Active COVID-19 cases in St. Albert continue to fall.
Data from the province, current from Oct. 17, shows 12 more people have recovered from the virus. There are 110 active cases of COVID in the city compared to 122 active cases reported on Oct. 14.
One more person has died from the virus, bringing the total number of deaths in St. Albert to 50.
Vaccination rates in St. Albert continue to be higher than the provincial average. In St. Albert 91.4 per cent of those age 12 and up have had at least one dose of the vaccine, while the province is reporting 86 per cent of those age 12 and up have had one dose.
Fully vaccinated St. Albertans make up 86.6 per cent of the population of those age 12 and up, while the provincial average is showing 77.4 per cent of the population age 12 and up as being fully vaccinated.
The seven-day average for the positivity rate is 7.68 per cent.
Provincial COVID rates have also dropped. There are 12,302 active COVID cases compared to the 12,978 reported on Thursday. There are 981 people in the hospital with the virus and of those, 225 people are in ICU.
The province reported 30 more deaths over the weekend for a total of 2,976 people who have died from the virus.
During an Oct. 14 COVID update, chief medical officer of health Dr. Deena Hinshaw apologized for reporting that a 14-year-old with complex pre-existing conditions died from COVID-19 on Oct. 12, when the teen had not.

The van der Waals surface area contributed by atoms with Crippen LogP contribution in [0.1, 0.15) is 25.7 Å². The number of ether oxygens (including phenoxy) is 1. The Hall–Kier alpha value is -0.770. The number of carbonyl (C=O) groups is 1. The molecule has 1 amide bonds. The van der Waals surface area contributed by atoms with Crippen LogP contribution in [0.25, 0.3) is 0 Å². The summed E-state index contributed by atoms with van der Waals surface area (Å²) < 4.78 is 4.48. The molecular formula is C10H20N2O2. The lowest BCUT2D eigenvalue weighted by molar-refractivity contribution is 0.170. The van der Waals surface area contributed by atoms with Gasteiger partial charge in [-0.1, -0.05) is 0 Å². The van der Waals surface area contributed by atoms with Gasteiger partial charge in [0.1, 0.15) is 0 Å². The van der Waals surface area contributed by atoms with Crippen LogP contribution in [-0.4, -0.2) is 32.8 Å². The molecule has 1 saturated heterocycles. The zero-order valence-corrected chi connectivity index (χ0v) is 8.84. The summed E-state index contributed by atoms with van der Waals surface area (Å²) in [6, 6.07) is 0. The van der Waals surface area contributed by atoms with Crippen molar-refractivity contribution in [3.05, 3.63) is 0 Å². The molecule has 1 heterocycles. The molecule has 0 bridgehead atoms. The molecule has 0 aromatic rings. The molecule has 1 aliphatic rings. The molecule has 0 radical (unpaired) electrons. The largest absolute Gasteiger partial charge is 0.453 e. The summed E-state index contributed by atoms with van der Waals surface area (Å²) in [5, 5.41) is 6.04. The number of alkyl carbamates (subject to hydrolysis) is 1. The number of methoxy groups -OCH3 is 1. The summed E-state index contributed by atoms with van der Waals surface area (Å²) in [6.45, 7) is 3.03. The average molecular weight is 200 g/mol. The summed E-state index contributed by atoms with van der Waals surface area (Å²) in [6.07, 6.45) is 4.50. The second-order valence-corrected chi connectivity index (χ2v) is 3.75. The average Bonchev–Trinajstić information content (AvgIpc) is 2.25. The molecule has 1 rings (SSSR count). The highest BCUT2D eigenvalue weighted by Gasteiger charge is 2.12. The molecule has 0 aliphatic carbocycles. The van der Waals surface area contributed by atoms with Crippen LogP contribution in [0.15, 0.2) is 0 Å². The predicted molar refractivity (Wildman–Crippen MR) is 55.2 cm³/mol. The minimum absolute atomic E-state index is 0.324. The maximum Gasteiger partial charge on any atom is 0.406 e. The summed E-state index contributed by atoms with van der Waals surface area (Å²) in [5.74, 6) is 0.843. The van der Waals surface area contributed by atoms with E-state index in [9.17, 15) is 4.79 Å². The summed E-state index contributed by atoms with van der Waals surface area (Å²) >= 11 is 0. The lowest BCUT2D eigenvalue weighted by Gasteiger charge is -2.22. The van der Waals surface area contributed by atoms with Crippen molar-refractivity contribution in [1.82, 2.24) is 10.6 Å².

“The initial report of the death of the 14-year-old included COVID as a secondary cause. We have now received additional information that indicates COVID was not a cause of death,” said Hinshaw.
Hinshaw said the province has an obligation to monitor and report deaths or COVID infections and those need to be timely and transparent. The province always includes deaths that have COVID as the primary or secondary cause, according to health-care teams.
“A primary cause would be someone in whom COVID infection progresses to pneumonia, and this is the direct cause of death.
“A secondary cause could be a case where someone with a severe underlying illness, such as heart failure, gets COVID and the infection makes their pre-existing condition worse, leading to death,” explained Hinshaw.
Hinshaw said the province's reporting process includes people who have COVID listed as both primary and secondary causes as well as people who have a recent diagnosis where the cause of death is still under investigation.
After a death is reported, if there is uncertainty, it is reviewed, and if it is found COVID was not a primary or secondary cause of death, it is removed from the totals.
“Every surveillance system has to balance this tug of war between precision and timeliness. The more precise the reporting is, the slower it is. We have chosen to focus on being as timely as possible in the interests of transparency,” she said.
Going forward, the province will not report on COVID deaths of those under the age of 18 until the review process has been completed.
“We will prioritize accuracy over timeliness,” said Hinshaw.
Hinshaw said reviews are always done in cases of uncertainty and the overall COVID numbers are as accurate as possible.
“The pain of losing a child is terrible enough without having that loss compounded by a public debate about the circumstances. I'm sorry if the way that I spoke about that death made your grief worse since the start of this pandemic.”